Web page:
Don’t feel guilty about hook and cook fishing


Mar 11, 2001
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Don’t feel guilty about hook and cook fishing



Writing about the trout season opener in California recently, an outdoor columnist for another newspaper made the statement in his article, “When catching trout, practice ‘catch and release’ fishing.” There was no further explanation, simply, if you catch any trout, throw them back. I often wonder how other anglers react to such an all-encompassing statement.

I came across this all-encompassing, no exceptions to the rule attitude many times in my career in wildlife management. To some, (and I believe most to be fly anglers) killing a trout is sinful. And if we use weekend TV angling shows as our guide, it would appear that killing a largemouth bass, tarpon, billfish … is at least no better, probably worse.

Much has been written about the art — as it is often called — of catch-and-release fishing, both pro and con. A search on the Web found no less than 317,000 listings, no doubt covering every viewpoint known to man. Reading even a few we quickly discover that anglers, biologists, fish managers, researchers — and even outdoor writers — all have differing views.

So, why all the controversy? It would be impossible to cover the many issues associated with C&R fishing in this forum, but based on what I have read and learned over the years, it seems that greed, compassion, species conservation (possibly misguided), state laws, sports-person elitism and even distaste for trout flesh are all reasons proponents push C&R so heavily.

First greed. Many who push for total C&R simply want more fish for themselves. If someone kills a fish to take home for dinner, that’s one less that may be available for the strict C&R advocate. Some fishing guides (not all) strongly encourage, through peer pressure, to return all fish to the water. Some even go as far as not allowing their patrons to kill any fish and clearly make that point in their pamphlets and Web sites. If you make your living off anglers experiencing a successful day on the water, it is not too difficult to figure out why they want all fish returned.

Compassion also plays a part in C&R fishing and I am a prime example of a compassionate angler. On occasion I get lucky and catch a large mackinaw trout while fishing at Lake Tahoe. On a recent trip I hooked and got to the boat a 17.5-pound mackinaw that was probably at least 20 years old. I quickly weighed it in the net and let it go. I just could not kill a fish that had survived so many years. However, a few smaller macks that I catch each year are not as fortunate.

Then there’s misguided species conservation, like someone urging all anglers to practice C&R when fishing for trout. There is no doubt that in a few instances — very few — requiring anglers to release certain species for conservation purposes is warranted, possibly striped bass in the east or steelhead trout in some western rivers. But in Nevada, releasing trout in an effort to conserve the species is many things, but not necessary.

Most trout in Nevada waters are put there by the Division of Wildlife, and those who buy licenses have paid them to do it. And don’t be concerned, if there is a problem with a particular species, regulations can be enacted to provide partial protection — reduced limits — or total protection through the closing of a particular water. I trust no one believes the slot limit at Pyramid Lake is in place to protect the Lahontan cutthroat trout.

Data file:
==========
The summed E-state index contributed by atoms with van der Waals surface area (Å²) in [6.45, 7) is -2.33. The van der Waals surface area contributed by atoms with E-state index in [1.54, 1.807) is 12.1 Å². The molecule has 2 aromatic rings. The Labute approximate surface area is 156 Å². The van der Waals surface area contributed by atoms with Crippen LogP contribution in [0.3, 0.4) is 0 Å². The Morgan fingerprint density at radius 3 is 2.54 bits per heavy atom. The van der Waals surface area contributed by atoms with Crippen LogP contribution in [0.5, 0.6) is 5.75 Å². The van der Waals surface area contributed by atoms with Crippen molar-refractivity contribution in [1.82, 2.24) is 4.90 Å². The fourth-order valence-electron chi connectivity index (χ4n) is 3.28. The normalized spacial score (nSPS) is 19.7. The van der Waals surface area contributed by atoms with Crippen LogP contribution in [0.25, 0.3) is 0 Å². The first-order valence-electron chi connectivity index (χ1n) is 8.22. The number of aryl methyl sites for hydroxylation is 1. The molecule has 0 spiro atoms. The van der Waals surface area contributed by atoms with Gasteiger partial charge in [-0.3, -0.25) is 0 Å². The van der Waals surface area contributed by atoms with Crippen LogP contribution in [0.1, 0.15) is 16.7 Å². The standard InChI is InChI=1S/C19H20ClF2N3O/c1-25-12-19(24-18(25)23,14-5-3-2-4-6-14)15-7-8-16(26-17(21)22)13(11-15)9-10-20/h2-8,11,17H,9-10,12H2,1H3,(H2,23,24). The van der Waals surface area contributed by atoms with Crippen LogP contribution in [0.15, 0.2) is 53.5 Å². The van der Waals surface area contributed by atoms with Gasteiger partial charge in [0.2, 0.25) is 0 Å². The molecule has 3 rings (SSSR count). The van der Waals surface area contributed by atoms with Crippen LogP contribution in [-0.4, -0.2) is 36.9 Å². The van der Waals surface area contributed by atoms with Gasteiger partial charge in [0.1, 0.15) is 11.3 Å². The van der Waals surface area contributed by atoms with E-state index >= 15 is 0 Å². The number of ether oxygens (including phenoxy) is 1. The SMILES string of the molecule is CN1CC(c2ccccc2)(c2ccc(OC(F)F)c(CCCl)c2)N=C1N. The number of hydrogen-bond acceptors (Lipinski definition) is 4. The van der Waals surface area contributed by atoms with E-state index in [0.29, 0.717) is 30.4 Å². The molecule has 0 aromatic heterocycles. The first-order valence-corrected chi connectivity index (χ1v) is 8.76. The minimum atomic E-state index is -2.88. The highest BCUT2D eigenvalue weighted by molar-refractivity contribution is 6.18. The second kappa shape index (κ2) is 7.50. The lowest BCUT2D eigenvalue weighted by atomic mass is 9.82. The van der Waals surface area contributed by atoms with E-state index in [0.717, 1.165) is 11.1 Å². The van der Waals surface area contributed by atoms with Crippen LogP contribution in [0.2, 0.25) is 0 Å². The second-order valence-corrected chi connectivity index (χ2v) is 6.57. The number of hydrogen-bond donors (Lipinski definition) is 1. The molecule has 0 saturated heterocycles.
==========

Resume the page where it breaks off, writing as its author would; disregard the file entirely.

For the most part, I believe fish managers in Nevada have a real good attitude toward the establishment of regulations for waters where fish cannot be kept. In fact, I could only find one such water in the Nevada fishing regulations pamphlets.

Some state wildlife agencies, California’s for one, have been pressured into setting aside many waters where the keeping of fish is illegal for no better reason than greed. State agencies should be doing everything they can to encourage — not discourage — people to get into fishing. Many feel mandatory C&R discourages, not encourages, new participants. I agree.

There is also sports-person elitism, which works by exerting peer pressure on those of us who would kill a fish in hopes of making us feel guilty for even thinking about keeping a fish to eat. Most of this comes to us via the TV fishing shows, but negative comments from C&R angler-elitists to other anglers, who are often referred to as “worm-dunkers” or other derogative names, do occur.

Covering the recreational activities of Presidents Bush — senior and junior — including a fishing trip June 15 off Kennebunkport, Maine, a CBS newscaster let us all know that the two had caught fish, but quickly added that they were “playing” (her actual word) C&R. I got the impression that we were supposed to feel better about their activity since no fish were being killed.

If you are one who does not like the taste of trout, by all means return the fish. However, if you have a barbecue, keep the next trout you catch and contact me at the email address below, and I will send you a recipe that may change your mind.

Unless required by law, C&R is a personal choice. Don’t feel bad about keeping a fish, or even a limit of fish if you are going to eat them or share them with someone else that you know will eat them. However, if you are not going to utilize a fish that you catch, handle it carefully and quickly return it to the water. And the best way to handle and release your catch is the subject of next week’s column.

Dave Rice retired in 2001 after 30 years with the Nevada Division of Wildlife, 25 years as chief conservation officer. He can be contacted at

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